How to choose wine for white chocolate desserts
White chocolate is very versatile when it comes to wine pairings. The subtle flavour makes it a surprisingly good partner for Pinot Noir, creating an impression of berries and cream with every mouthful. Try Peter Zemmer Vigna Kofl Pinot Noir 2017 from Alto Adige, with elegant taste of rose petals and dried strawberries.
If you’d rather keep it classic, try pairing with a highly aromatic white like Peter Zemmer Riesling 2019 from Alto Adige DOC. The acidity cuts through the richness of the creamy chocolate, while the light sweetness helps to cleanse the palate.
How to choose wine for creamy desserts
Creamy desserts like gelato, tiramisu and panna cotta need a wine with plenty of acidity to cut through them. These desserts are often very sweet, which can reduce the impression of fruitiness and sweetness in a wine. For this reason it’s best to avoid simple zingy whites and go for something with more body and complexity instead.
A good tip is to look for oak-aged white wines. These often have buttery notes that complement the dairy in creamy desserts. A great choice is Le Morette Benedictus Lugana DOC 2019 from Lake Garda. To develop more complex flavours, this wine is part fermented in French oak barrels and part in stainless steel tanks. Its delightful notes of almonds, yellow apple, peach compote and custard pie work especially well with cream.
How to choose wine for caramel desserts
Caramel is sumptuously sweet and gooey, so it needs an equally unctuous wine to stand up to it. When you’re serving dishes like sticky toffee pudding, crème caramel and salted caramel semifreddo, it’s worth reaching for a white dessert wine like Siddùra, Nùali Passito, Moscato di Sardegna DOC to complement the decadent sweetness. This luscious Moscato has plenty of zippy acidity to cut through the richness of the caramel. Because it’s made from dried grapes, it has concentrated and intense flavours. As well as honey and caramel notes to harmonise with your dessert, you’ll also find notes of mango, pineapple and peach to add a new element to your palate.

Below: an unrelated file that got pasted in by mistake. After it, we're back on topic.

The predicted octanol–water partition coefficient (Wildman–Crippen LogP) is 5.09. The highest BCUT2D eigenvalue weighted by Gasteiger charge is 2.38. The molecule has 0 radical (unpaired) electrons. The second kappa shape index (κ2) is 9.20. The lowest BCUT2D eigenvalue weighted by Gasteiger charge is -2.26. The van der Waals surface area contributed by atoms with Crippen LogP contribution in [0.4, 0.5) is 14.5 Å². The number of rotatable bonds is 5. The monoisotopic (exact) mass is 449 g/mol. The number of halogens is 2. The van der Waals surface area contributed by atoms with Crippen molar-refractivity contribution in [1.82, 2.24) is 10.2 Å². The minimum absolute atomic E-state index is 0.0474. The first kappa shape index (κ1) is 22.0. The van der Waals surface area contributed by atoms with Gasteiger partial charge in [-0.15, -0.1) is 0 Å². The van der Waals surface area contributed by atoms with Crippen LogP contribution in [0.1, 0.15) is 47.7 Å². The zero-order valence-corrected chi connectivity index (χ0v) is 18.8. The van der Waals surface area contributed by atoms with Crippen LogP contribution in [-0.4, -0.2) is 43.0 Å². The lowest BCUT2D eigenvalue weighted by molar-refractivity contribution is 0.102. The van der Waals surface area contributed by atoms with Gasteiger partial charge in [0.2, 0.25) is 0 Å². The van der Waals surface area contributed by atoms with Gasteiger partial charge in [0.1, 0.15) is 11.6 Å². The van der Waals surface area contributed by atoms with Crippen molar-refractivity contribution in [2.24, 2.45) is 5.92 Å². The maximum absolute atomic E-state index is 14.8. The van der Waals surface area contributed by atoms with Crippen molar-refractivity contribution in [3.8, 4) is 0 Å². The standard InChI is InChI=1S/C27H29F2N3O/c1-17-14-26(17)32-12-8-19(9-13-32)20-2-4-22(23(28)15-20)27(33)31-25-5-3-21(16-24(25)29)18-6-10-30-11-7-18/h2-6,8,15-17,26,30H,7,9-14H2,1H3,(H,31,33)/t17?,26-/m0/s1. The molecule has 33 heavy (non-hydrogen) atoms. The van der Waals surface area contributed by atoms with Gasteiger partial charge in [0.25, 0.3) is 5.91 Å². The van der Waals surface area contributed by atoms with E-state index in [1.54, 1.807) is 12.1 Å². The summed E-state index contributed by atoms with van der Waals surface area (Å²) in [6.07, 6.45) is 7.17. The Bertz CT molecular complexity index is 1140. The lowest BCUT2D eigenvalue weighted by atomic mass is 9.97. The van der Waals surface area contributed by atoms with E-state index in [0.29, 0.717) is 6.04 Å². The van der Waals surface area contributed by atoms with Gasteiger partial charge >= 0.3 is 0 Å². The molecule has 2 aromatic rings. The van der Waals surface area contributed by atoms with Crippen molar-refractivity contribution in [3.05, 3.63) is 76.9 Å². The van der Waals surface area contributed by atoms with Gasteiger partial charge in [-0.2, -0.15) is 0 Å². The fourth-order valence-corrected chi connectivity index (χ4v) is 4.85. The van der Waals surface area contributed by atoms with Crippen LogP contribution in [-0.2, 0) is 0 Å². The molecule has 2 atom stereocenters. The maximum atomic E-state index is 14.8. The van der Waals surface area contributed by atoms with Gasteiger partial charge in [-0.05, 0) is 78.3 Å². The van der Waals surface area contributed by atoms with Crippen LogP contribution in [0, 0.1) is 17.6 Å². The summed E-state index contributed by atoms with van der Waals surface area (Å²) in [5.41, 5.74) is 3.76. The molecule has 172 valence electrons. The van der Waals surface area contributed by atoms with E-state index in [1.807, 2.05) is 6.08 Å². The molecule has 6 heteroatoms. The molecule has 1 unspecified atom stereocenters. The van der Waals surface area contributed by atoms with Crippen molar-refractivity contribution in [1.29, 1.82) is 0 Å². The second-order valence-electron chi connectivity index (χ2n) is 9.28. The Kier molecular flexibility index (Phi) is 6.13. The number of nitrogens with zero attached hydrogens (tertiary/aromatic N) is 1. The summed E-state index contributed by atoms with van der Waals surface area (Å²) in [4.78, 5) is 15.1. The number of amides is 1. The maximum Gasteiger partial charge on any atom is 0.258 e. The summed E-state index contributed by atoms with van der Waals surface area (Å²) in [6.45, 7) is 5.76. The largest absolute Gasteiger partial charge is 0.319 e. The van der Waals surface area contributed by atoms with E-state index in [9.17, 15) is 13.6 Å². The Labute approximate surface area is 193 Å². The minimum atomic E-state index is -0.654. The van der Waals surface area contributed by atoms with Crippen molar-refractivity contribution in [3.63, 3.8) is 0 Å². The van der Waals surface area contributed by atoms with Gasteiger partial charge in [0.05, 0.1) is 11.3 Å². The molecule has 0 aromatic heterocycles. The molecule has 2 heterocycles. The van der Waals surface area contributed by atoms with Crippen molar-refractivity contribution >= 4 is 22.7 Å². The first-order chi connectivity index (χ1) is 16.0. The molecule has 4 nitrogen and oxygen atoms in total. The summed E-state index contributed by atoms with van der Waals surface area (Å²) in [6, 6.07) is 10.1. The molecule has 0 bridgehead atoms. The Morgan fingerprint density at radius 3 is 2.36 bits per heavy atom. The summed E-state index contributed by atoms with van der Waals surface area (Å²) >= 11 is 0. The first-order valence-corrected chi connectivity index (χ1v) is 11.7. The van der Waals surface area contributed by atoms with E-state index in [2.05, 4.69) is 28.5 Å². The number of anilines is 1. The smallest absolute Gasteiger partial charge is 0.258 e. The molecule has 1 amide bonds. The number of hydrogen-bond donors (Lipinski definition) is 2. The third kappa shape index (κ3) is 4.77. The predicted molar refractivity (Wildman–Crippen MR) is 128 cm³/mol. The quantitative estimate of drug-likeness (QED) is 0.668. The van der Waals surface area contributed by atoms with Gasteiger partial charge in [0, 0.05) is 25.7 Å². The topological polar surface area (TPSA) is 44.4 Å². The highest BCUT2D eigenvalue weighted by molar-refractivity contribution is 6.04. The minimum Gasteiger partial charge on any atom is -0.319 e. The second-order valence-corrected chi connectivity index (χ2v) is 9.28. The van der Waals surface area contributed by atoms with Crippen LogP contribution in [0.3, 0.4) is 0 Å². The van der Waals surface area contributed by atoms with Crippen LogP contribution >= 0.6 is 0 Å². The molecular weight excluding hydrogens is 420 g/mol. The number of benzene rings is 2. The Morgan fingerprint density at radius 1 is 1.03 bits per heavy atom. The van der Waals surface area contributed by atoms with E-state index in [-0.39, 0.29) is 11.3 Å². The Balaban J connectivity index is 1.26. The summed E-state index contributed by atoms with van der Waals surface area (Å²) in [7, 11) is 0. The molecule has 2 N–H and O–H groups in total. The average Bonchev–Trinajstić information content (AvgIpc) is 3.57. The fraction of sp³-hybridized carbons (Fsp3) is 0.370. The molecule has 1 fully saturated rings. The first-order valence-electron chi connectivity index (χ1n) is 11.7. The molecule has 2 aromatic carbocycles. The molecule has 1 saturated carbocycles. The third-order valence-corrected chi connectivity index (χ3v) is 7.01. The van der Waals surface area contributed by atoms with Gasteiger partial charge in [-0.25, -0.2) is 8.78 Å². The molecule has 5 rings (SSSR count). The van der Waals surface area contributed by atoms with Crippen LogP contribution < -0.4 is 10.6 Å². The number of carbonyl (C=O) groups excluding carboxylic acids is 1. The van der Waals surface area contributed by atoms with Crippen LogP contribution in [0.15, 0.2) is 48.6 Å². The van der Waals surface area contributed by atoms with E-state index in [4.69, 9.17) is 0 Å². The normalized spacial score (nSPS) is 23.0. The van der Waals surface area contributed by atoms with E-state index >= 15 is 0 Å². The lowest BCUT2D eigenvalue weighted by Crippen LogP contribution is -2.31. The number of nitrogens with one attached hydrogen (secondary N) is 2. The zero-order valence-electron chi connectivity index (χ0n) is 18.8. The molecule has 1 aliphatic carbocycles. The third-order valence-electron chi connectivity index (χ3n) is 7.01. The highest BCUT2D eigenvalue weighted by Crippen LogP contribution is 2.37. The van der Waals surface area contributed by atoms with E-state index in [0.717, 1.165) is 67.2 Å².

How to choose wine for spiced desserts
Baking spices like cinnamon, cloves and ginger add another intriguing element to desserts like apple pie, poached pears and pannetone. Because these desserts are usually very sweet as well as spicy, the best pairing is with a lush red dessert wine that has spent a bit of time in barrel to pick up its own spicy notes. Sugar in food can reduce the sweet impression of wine, so it’s a good time to break out your most syrupy bottles.
Choosing wine for spiced desserts with dried fruit
For spiced desserts that are rich in dark fruits, we recommend Kurtatsch Ushas 2017 – a Moscato Rosé crafted from dried grapes. It has concentrated flavours of pomegranate, violet and marmalade but it’s the notes of mulled wine spice that will really complement spiced dessert. Serve with a warm mince pie during the run up to Christmas, or with gingery rhubarb crumble in summer.
Choosing wine for other spiced desserts
For lighter dishes, like honey cake and baked apple pie, reach for a late harvest Gewürztraminer dessert wine. Its natural floral notes of rose and ginger make it the perfect companion for a light, sweet and spicy dish. This Kurtatsch Aruna 2016 is a blend of Gewürztraminer and Moscato grapes. It has flavours of apple cake and cinnamon to complement your dessert, as well as elderflower and quince to elevate each mouthful to a new level.
Get adventurous with dessert wine pairings
As always, the best wine for dessert will differ from person to person. Some people adore big bold reds with chocolate, while others prefer their wine to be sweeter than the food. The best way to decide which wine to buy for dessert is to simply experiment. Use our tips as a jumping off point and find out what works for your palate.